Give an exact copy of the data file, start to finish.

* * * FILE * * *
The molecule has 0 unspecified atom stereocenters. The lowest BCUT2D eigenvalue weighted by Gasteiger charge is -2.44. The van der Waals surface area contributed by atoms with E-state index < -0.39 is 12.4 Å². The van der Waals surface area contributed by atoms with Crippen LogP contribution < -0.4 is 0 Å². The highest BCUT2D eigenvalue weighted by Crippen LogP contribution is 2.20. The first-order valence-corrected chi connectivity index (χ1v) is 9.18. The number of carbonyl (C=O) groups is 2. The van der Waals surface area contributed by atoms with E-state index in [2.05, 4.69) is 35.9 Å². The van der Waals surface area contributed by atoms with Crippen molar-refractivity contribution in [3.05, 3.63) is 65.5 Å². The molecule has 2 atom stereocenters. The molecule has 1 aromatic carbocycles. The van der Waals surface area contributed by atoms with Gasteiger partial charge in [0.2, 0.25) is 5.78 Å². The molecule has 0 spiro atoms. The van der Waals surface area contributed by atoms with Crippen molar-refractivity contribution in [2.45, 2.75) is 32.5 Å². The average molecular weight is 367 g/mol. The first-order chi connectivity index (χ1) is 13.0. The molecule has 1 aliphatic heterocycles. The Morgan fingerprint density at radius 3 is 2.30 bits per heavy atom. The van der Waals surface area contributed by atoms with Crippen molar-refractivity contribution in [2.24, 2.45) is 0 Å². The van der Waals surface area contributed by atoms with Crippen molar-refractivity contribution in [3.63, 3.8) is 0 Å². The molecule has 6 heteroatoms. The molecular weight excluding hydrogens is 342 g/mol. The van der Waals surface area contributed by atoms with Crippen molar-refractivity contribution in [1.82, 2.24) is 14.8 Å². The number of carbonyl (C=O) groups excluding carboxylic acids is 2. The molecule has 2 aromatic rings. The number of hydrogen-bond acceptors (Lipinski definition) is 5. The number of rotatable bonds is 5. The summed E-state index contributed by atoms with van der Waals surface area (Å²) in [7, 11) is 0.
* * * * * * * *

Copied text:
The molecule has 0 unspecified atom stereocenters. The lowest BCUT2D eigenvalue weighted by Gasteiger charge is -2.44. The van der Waals surface area contributed by atoms with E-state index < -0.39 is 12.4 Å². The van der Waals surface area contributed by atoms with Crippen LogP contribution < -0.4 is 0 Å². The highest BCUT2D eigenvalue weighted by Crippen LogP contribution is 2.20. The first-order valence-corrected chi connectivity index (χ1v) is 9.18. The number of carbonyl (C=O) groups is 2. The van der Waals surface area contributed by atoms with E-state index in [2.05, 4.69) is 35.9 Å². The van der Waals surface area contributed by atoms with Crippen molar-refractivity contribution in [3.05, 3.63) is 65.5 Å². The molecule has 2 atom stereocenters. The molecule has 1 aromatic carbocycles. The van der Waals surface area contributed by atoms with Gasteiger partial charge in [0.2, 0.25) is 5.78 Å². The molecule has 0 spiro atoms. The van der Waals surface area contributed by atoms with Crippen molar-refractivity contribution in [2.45, 2.75) is 32.5 Å². The average molecular weight is 367 g/mol. The first-order chi connectivity index (χ1) is 13.0. The molecule has 1 aliphatic heterocycles. The Morgan fingerprint density at radius 3 is 2.30 bits per heavy atom. The van der Waals surface area contributed by atoms with Crippen molar-refractivity contribution in [2.24, 2.45) is 0 Å². The van der Waals surface area contributed by atoms with Crippen molar-refractivity contribution in [3.63, 3.8) is 0 Å². The molecule has 6 heteroatoms. The molecular weight excluding hydrogens is 342 g/mol. The van der Waals surface area contributed by atoms with Crippen molar-refractivity contribution in [1.82, 2.24) is 14.8 Å². The number of carbonyl (C=O) groups excluding carboxylic acids is 2. The molecule has 2 aromatic rings. The number of hydrogen-bond acceptors (Lipinski definition) is 5. The number of rotatable bonds is 5. The summed E-state index contributed by atoms with van der Waals surface area (Å²) in [7, 11) is 0.